How to react to praise is always very difficult. Deflecting the credit to the Lord is apt to meet with the response that it wasn't that good. One reply I heard from a pastor who was told that he had just preached a wonderful sermon was, "Yes, I know. The Devil just told me the same thing."
Yet a false humility is also out of place. If an expert pianist is praised for his performance, it sounds false and even patronizing to reply, "Oh, no it wasn't; you must have missed all the wrong notes and the way I fluffed my opening." I think the only true response is simply to thank them for the compliment and change the subject. I am tempted to respond to praise by asking in what ways I am wonderful and milking the applause.
What did David mean by 'haughty eyes' in verse 1 of the Psalm? Matthew Henry adds, "Either to look with envy upon those who are above me or with disdain on those that are below me." Neither envy nor disdain have any place in the church, but how they sneak in.
There was a time when I was envious of other people being asked to do things in the church. If someone was leading the service or doing the Scripture reading or interviewing a baptismal candidate I would ask myself, "Why is he doing that? I could do it far better." There were some things that I recognized that I had no talent for like flower arranging or singing solos, but if there were things that i could do, I felt quite bitter about not being asked. Thankfully, the Lord loaded tasks upon me until I had to cry enough. Now I am quite happy to sit at the back and be grateful that so many people have the opportunity to serve. I will do what I am asked to do, but I have learned to rejoice in other people's gifts.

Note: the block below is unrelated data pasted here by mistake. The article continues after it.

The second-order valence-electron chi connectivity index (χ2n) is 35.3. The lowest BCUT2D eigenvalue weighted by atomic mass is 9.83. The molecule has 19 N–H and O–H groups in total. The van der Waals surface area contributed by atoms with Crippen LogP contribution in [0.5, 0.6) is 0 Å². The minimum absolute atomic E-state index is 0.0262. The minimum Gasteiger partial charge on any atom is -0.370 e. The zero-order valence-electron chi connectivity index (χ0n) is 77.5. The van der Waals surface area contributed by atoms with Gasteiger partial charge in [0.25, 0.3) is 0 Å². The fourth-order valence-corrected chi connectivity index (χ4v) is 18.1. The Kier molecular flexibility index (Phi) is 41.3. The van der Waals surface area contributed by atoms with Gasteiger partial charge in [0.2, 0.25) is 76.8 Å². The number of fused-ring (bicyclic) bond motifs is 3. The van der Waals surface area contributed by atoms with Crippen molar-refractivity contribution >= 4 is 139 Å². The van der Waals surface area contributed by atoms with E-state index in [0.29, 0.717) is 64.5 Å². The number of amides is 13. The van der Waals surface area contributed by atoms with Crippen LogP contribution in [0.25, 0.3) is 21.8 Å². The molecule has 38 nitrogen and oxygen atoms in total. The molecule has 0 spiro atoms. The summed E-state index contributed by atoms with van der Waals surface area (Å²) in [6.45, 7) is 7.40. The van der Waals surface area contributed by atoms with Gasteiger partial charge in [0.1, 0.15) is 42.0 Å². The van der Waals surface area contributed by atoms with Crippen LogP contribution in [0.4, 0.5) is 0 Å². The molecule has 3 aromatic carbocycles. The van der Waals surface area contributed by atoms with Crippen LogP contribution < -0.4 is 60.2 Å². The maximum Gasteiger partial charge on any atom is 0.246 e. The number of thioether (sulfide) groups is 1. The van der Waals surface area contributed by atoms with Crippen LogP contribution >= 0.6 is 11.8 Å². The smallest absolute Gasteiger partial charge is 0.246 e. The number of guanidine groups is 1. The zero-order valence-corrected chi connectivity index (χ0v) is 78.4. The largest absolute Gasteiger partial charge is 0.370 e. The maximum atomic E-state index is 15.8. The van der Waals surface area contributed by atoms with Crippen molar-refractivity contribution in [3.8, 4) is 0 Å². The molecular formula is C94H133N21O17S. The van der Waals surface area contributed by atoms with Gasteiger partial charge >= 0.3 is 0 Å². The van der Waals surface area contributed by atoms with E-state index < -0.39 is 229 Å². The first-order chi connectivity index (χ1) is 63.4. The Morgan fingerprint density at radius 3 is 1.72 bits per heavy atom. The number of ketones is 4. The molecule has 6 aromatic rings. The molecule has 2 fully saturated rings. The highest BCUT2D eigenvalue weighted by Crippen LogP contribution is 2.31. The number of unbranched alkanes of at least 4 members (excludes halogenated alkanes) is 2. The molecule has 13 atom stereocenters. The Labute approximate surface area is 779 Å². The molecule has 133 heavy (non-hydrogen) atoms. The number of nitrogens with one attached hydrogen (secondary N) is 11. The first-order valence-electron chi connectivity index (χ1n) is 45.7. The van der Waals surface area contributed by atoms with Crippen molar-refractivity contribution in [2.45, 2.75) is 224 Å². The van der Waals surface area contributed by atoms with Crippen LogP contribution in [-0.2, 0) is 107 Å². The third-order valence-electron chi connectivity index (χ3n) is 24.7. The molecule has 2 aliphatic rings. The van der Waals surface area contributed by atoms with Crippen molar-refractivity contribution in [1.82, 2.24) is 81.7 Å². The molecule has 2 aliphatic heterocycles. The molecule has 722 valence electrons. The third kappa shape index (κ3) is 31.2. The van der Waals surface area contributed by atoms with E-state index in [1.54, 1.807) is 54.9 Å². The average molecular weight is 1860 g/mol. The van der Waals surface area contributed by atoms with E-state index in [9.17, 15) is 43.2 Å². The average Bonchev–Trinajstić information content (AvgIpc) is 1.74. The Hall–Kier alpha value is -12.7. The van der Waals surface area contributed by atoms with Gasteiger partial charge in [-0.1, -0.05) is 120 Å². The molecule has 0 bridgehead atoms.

However, I don't think I am free from envy. There is a well known story of Spurgeon being told that his dinner guest was now quite free from sin; the 'old man' within him was finally dead. At this Spurgeon threw a jug of water over him, causing the man to explode with anger. "Ah!" said Spurgeon, "I thought as much. The 'old man' isn't dead; he was only sleeping. A drop of water soon revived him." It would certainly be possible to revive envy in me, and I know I am not free of disdain.
When I was very young, before I was converted, I looked down on black people, Jews, immigrants, women, people who weren't as clever as me, people who were born with a silver spoon in their mouths, people who weren't English (even Americans), people who didn't understand science, ugly people, cripples, Northeners, fat people and Roman Catholics. That was a whole lot of prejudice that needed cleaning out of my system.